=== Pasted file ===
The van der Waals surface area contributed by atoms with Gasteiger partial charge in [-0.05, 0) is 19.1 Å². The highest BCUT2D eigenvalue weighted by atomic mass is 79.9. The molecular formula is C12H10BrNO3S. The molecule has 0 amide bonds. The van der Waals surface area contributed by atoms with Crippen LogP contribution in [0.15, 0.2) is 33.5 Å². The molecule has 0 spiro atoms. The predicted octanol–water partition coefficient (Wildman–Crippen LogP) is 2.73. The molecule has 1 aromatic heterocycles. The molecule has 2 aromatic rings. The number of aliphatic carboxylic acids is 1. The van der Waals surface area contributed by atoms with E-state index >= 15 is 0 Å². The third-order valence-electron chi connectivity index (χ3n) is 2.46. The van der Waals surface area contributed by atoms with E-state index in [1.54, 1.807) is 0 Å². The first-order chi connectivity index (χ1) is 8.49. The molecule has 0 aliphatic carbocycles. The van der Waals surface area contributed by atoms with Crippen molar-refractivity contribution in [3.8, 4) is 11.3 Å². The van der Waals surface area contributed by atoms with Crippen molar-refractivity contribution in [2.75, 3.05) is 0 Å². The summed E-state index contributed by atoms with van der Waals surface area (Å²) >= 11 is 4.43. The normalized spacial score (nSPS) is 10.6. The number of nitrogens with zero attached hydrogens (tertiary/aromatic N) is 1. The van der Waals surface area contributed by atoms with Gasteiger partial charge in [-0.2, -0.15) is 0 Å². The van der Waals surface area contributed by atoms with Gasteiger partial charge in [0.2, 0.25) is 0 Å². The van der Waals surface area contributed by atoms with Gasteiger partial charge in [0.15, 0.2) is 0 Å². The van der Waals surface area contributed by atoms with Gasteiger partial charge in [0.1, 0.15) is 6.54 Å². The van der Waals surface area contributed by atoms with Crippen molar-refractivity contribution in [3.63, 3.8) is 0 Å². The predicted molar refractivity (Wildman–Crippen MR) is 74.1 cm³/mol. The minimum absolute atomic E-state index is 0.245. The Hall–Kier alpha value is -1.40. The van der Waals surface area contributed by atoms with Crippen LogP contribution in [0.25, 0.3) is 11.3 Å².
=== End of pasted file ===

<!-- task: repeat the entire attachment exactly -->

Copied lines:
The van der Waals surface area contributed by atoms with Gasteiger partial charge in [-0.05, 0) is 19.1 Å². The highest BCUT2D eigenvalue weighted by atomic mass is 79.9. The molecular formula is C12H10BrNO3S. The molecule has 0 amide bonds. The van der Waals surface area contributed by atoms with Crippen LogP contribution in [0.15, 0.2) is 33.5 Å². The molecule has 0 spiro atoms. The predicted octanol–water partition coefficient (Wildman–Crippen LogP) is 2.73. The molecule has 1 aromatic heterocycles. The molecule has 2 aromatic rings. The number of aliphatic carboxylic acids is 1. The van der Waals surface area contributed by atoms with E-state index >= 15 is 0 Å². The third-order valence-electron chi connectivity index (χ3n) is 2.46. The van der Waals surface area contributed by atoms with E-state index in [1.54, 1.807) is 0 Å². The first-order chi connectivity index (χ1) is 8.49. The molecule has 0 aliphatic carbocycles. The van der Waals surface area contributed by atoms with Crippen molar-refractivity contribution in [3.8, 4) is 11.3 Å². The van der Waals surface area contributed by atoms with Crippen molar-refractivity contribution in [2.75, 3.05) is 0 Å². The summed E-state index contributed by atoms with van der Waals surface area (Å²) >= 11 is 4.43. The normalized spacial score (nSPS) is 10.6. The number of nitrogens with zero attached hydrogens (tertiary/aromatic N) is 1. The van der Waals surface area contributed by atoms with Gasteiger partial charge in [-0.2, -0.15) is 0 Å². The van der Waals surface area contributed by atoms with Gasteiger partial charge in [0.2, 0.25) is 0 Å². The van der Waals surface area contributed by atoms with Gasteiger partial charge in [0.15, 0.2) is 0 Å². The van der Waals surface area contributed by atoms with Gasteiger partial charge in [0.1, 0.15) is 6.54 Å². The van der Waals surface area contributed by atoms with Crippen molar-refractivity contribution in [3.63, 3.8) is 0 Å². The predicted molar refractivity (Wildman–Crippen MR) is 74.1 cm³/mol. The minimum absolute atomic E-state index is 0.245. The Hall–Kier alpha value is -1.40. The van der Waals surface area contributed by atoms with Crippen LogP contribution in [0.25, 0.3) is 11.3 Å².